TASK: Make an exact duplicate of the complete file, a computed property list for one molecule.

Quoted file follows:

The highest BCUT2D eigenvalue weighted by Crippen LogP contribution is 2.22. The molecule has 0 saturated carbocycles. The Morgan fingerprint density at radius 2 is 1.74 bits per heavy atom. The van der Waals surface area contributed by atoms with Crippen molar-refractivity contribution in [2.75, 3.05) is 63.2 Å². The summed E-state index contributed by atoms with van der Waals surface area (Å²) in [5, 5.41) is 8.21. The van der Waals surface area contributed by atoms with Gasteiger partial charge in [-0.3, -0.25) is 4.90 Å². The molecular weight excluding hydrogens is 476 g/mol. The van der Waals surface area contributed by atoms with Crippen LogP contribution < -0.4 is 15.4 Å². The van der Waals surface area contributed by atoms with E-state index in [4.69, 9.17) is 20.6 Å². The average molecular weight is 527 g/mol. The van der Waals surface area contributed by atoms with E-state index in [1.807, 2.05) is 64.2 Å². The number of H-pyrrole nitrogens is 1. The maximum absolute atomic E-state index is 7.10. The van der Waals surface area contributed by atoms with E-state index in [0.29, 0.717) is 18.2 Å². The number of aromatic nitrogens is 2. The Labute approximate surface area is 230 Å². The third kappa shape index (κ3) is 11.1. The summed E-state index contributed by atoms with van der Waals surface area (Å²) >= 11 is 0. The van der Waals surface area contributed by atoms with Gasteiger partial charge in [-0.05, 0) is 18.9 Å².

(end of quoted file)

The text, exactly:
The highest BCUT2D eigenvalue weighted by Crippen LogP contribution is 2.22. The molecule has 0 saturated carbocycles. The Morgan fingerprint density at radius 2 is 1.74 bits per heavy atom. The van der Waals surface area contributed by atoms with Crippen molar-refractivity contribution in [2.75, 3.05) is 63.2 Å². The summed E-state index contributed by atoms with van der Waals surface area (Å²) in [5, 5.41) is 8.21. The van der Waals surface area contributed by atoms with Gasteiger partial charge in [-0.3, -0.25) is 4.90 Å². The molecular weight excluding hydrogens is 476 g/mol. The van der Waals surface area contributed by atoms with Crippen LogP contribution < -0.4 is 15.4 Å². The van der Waals surface area contributed by atoms with E-state index in [4.69, 9.17) is 20.6 Å². The average molecular weight is 527 g/mol. The van der Waals surface area contributed by atoms with E-state index in [1.807, 2.05) is 64.2 Å². The number of H-pyrrole nitrogens is 1. The maximum absolute atomic E-state index is 7.10. The van der Waals surface area contributed by atoms with E-state index in [0.29, 0.717) is 18.2 Å². The number of aromatic nitrogens is 2. The Labute approximate surface area is 230 Å². The third kappa shape index (κ3) is 11.1. The summed E-state index contributed by atoms with van der Waals surface area (Å²) >= 11 is 0. The van der Waals surface area contributed by atoms with Gasteiger partial charge in [-0.05, 0) is 18.9 Å².